Have a career highlights list:If you’ve had a fairly long and successful career, choose the top two or three highlights to put in a special bulleted section just under your Profile or Qualifications summary. A sentence or two for each will do, with more details coming later under the job description.
Use testimonials: Something that can be very effective on resumes when appropriate is testimonials. They can be very simple yet eye-catching, particularly if they’re from someone known in the community, and they tend to carry a lot of weight and make someone stand out from the crowd. Pull out a sentence or two from a letter of reference, an award, or perhaps a letter from an employer commending your performance. Just be sure you have permission from the person you’re quoting, because you’ll have to include their name and position. (The phrase “Julie Jobseeker is a fabulous admin assistant!” with no name looks highly suspicious. ) Also, make sure to use a work reference, not a personal one, preferably one that relates directly to the job you’re applying for. So the quotation, “Julie made great lattes when she worked here,.” would be helpful if she were applying for work at a restaurant or coffee house, but would probably be worse than useless when applying to be an administrative assistant, as would “No one works harder or has more integrity than Julie!” if it were a quote from Julie’s Mom.
So how does Julie’s resume look now?
Profile: Energetic and organized administrative assistant, with a talent for streamlining office practices to make them more efficient and cost-effective. Disciplined and amiable. Known for going the extra mile to keep the customers happy.
Mastery of MS Office, Simply Accounting
Excellent communication skills, verbal and written, in English, Spanish and Chinese (plus ASL)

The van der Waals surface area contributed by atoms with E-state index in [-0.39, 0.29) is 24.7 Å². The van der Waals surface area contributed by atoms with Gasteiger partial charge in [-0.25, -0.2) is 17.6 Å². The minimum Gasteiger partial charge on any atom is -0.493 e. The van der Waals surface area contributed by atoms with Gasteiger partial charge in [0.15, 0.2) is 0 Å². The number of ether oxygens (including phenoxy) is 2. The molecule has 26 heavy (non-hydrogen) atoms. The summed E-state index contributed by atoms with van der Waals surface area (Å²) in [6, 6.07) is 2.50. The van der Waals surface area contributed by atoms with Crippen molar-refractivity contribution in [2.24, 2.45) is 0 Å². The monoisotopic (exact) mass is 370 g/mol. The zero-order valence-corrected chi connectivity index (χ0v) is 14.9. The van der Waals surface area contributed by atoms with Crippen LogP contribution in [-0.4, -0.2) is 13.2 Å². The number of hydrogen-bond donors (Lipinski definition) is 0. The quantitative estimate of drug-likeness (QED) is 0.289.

Highly organized, with a talent for multitasking and staying on track while under pressure
“Julie is a consummate professional as well as a popular employee. She keeps everything running smoothly with her expertise and charming personality.” Al Wowee, President, Wowee Widget Company
Wowee Widget Company 2004-present
Filing, bookkeeping, photocopying, greeting and serving customers. Do bank deposits and answer phone.
Received Wowee Employee of the Year award (out of 100 employees) two years running.
Conceived and implemented highly successful Widget giveaway campaign that made the company $20,000 in one week, or 150% over expected revenue.
Organized and ran the yearly Wowee Marathon For Charity, raising a total of almost $3M over the last 5 years.
Better, don’t you think? This resume presents Julie as a real person; someone who might be a highly desirable employee for your company. (Too bad she’s imaginary.)
So stop using a bland, boring and generic resume – give it some personality. Give it your personality.
Lorraine E. Wright is the owner of 21st Century Resumes, a company that designs technology-friendly, attention-grabbing resumes and cover letters. She customizes them uniquely for each job seeker, so they stand out in today’s crowded and competitive job market. To get a free assessment of your own resume, go to http://21stcenturyresumes.ca